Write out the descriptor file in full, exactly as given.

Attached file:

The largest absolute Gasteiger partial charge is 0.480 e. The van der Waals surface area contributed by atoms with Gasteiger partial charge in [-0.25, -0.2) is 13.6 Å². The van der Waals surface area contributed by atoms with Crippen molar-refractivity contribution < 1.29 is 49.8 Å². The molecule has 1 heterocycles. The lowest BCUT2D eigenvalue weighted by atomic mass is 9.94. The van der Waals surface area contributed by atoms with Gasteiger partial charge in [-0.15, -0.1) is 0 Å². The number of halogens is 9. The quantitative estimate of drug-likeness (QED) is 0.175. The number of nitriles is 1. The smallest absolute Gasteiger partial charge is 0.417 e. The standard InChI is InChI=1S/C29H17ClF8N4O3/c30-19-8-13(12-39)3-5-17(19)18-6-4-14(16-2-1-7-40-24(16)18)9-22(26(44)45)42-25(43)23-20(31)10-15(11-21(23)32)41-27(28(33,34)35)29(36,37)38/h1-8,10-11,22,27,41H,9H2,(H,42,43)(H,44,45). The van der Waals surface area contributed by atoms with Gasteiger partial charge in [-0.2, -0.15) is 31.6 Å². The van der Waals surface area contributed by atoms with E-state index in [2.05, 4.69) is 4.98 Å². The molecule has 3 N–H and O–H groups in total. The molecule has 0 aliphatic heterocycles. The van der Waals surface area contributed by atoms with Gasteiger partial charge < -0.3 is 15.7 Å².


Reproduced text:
The largest absolute Gasteiger partial charge is 0.480 e. The van der Waals surface area contributed by atoms with Gasteiger partial charge in [-0.25, -0.2) is 13.6 Å². The van der Waals surface area contributed by atoms with Crippen molar-refractivity contribution < 1.29 is 49.8 Å². The molecule has 1 heterocycles. The lowest BCUT2D eigenvalue weighted by atomic mass is 9.94. The van der Waals surface area contributed by atoms with Gasteiger partial charge in [-0.15, -0.1) is 0 Å². The number of halogens is 9. The quantitative estimate of drug-likeness (QED) is 0.175. The number of nitriles is 1. The smallest absolute Gasteiger partial charge is 0.417 e. The standard InChI is InChI=1S/C29H17ClF8N4O3/c30-19-8-13(12-39)3-5-17(19)18-6-4-14(16-2-1-7-40-24(16)18)9-22(26(44)45)42-25(43)23-20(31)10-15(11-21(23)32)41-27(28(33,34)35)29(36,37)38/h1-8,10-11,22,27,41H,9H2,(H,42,43)(H,44,45). The van der Waals surface area contributed by atoms with Gasteiger partial charge in [-0.2, -0.15) is 31.6 Å². The van der Waals surface area contributed by atoms with E-state index in [2.05, 4.69) is 4.98 Å². The molecule has 3 N–H and O–H groups in total. The molecule has 0 aliphatic heterocycles. The van der Waals surface area contributed by atoms with Gasteiger partial charge < -0.3 is 15.7 Å².